It doesn’t have to be this way, and we don’t need to spend inordinate money to solve the problem. That’s what we did at my school and it’s working, one child at a time.
The great thing about kids is they are sponges, ready to soak up anything. If the options are negative, though, that’s what they absorb. Reverse this by offering an option other than punishment that literally rewires their brains, propelling them to realize their potential through simple acts of kindness.
That’s where the preschoolers come in. You can put almost any older child in a room with a young child. That’s because they get love back. It’s that simple.
Chris was running for the 100th time. A teacher complained to me, “he needs consequences!” I said, “You’re right, we have something that might work.”
He was a big kid, nearly 6 feet tall, towering over peers and teachers alike. He had a nice smile, but teachers quickly saw past that, as he raced down the hall, yelling and causing bedlam. It was easy to see why teachers wanted action.
And they got it.
The idea: offer him a chance to read to preschoolers. Would he really go for that?
Teachers didn’t believe it. "He’s too much trouble. He’s too big. He’s too this and he’s too that." We offered the option and he smiled, shrugging, “sure.” He had to earn this with good behavior.
Chris was given books to select from. He took them home, reviewed each, and picked the book: "Pete the Cat." It was a story about believing in yourself. The irony was not lost on us adults, watching him read proudly, a giant smile no longer hidden by fear or expected disappointment. This was his moment.
The great thing about preschoolers is they are “blindsided” to assumptions. They do not see Chris as a large, intimidating, troubled presence. To them, he is a huggable, lovable young man sharing his time and offering a story they love to hear.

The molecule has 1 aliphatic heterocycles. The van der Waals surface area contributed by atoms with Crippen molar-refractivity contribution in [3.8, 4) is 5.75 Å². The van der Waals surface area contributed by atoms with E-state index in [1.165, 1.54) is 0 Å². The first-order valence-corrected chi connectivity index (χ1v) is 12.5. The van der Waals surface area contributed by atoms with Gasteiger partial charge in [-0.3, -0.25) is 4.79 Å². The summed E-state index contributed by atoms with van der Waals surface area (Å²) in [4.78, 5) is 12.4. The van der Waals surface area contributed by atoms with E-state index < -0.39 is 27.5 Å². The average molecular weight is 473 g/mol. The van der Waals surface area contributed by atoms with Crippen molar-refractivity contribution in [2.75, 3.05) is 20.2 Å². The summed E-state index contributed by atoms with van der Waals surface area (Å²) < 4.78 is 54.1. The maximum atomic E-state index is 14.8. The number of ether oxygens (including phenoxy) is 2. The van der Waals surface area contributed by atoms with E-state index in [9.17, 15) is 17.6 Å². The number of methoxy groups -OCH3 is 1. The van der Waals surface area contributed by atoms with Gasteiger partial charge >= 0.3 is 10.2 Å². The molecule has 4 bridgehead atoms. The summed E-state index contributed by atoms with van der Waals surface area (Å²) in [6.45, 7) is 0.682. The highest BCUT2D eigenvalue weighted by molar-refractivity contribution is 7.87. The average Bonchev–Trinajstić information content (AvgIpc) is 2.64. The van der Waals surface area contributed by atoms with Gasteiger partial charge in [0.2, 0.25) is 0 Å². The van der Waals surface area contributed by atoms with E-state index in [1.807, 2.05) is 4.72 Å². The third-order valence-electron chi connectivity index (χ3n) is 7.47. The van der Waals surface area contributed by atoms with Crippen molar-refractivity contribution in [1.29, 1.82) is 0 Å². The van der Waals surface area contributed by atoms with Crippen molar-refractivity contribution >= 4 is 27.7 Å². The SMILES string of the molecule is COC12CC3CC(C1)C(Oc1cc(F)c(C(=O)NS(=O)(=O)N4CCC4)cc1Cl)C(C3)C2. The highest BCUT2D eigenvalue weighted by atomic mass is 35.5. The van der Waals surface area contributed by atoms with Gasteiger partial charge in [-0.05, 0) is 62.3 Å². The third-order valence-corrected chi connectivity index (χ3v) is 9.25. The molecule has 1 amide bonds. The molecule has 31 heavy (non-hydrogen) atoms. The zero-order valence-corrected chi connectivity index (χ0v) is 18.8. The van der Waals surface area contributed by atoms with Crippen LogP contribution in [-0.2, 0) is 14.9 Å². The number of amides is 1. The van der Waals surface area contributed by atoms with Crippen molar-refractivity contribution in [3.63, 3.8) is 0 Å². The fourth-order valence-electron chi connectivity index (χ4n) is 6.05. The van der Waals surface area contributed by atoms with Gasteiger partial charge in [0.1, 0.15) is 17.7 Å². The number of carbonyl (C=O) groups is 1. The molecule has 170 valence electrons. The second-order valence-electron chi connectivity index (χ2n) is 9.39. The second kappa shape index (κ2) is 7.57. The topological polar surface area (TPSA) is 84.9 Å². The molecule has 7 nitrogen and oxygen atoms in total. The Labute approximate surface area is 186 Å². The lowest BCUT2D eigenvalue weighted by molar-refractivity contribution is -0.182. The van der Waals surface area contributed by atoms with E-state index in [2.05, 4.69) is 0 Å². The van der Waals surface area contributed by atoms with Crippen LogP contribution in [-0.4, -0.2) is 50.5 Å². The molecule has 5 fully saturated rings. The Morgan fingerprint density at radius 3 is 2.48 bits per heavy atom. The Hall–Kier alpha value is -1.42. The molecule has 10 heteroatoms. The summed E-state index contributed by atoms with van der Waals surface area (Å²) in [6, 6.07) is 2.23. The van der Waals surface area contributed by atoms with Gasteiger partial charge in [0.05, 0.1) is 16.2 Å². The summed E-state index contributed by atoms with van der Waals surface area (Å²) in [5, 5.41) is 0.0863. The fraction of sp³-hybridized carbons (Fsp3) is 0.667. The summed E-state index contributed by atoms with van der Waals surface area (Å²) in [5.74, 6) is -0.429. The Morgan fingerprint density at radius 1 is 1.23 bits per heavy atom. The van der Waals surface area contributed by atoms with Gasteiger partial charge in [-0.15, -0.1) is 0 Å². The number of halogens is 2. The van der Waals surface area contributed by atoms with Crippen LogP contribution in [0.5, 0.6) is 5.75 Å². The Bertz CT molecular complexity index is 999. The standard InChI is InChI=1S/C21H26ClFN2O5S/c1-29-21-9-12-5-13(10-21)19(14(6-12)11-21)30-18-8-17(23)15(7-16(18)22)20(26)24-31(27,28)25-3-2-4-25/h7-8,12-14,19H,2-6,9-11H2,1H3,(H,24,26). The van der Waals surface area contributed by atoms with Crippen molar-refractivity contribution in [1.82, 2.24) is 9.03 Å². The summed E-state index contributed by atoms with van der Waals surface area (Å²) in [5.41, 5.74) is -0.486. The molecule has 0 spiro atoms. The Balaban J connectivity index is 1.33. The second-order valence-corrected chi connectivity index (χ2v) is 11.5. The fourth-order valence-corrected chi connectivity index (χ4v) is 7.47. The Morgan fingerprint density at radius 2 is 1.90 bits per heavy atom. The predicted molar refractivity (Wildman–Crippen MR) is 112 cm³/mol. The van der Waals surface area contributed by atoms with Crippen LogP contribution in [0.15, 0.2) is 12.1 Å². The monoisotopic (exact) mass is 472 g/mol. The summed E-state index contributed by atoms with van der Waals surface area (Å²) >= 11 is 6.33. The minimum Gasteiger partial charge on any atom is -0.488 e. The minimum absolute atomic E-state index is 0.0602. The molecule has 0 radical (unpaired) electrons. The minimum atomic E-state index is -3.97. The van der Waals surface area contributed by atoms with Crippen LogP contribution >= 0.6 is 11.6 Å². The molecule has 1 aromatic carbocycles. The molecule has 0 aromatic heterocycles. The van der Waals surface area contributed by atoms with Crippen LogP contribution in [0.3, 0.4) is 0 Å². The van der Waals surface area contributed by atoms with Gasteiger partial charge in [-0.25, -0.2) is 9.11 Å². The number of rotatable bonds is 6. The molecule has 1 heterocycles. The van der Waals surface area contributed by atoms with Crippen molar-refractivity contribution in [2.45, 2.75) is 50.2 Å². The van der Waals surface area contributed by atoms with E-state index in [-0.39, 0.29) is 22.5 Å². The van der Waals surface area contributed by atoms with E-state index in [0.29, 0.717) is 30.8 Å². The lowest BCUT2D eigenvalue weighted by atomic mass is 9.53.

Chris has since returned to read holiday stories to the preschoolers. This program has quickly expanded, alongside donors who bought in. We are offering at-risk children the opportunity to join the "Middles to Littles" program and be appointed an accompanying t-shirt.
Teachers are looking at children like Chris differently. That is half the battle. If he runs a little too fast, or laughs a little too loud, they do not corner him and question his conduct. They virtually put an arm around him and talk to him about doing the right thing in a kind, even grandmotherly way. School climate has warmed, too.
The children added since Chris are responding incredibly well. They carry themselves in a less combative posture, expressing a sense of responsibility to something larger than themselves. This feeling of altruism has made it cool to care. That’s free advertising — a lot less expensive than adopting expensive commercial products.
If you don’t have a preschool program accessible to your school, you can bring the kids to you via video conference. Remember that this is virtually free, effective and, best of all, can be replicated anywhere.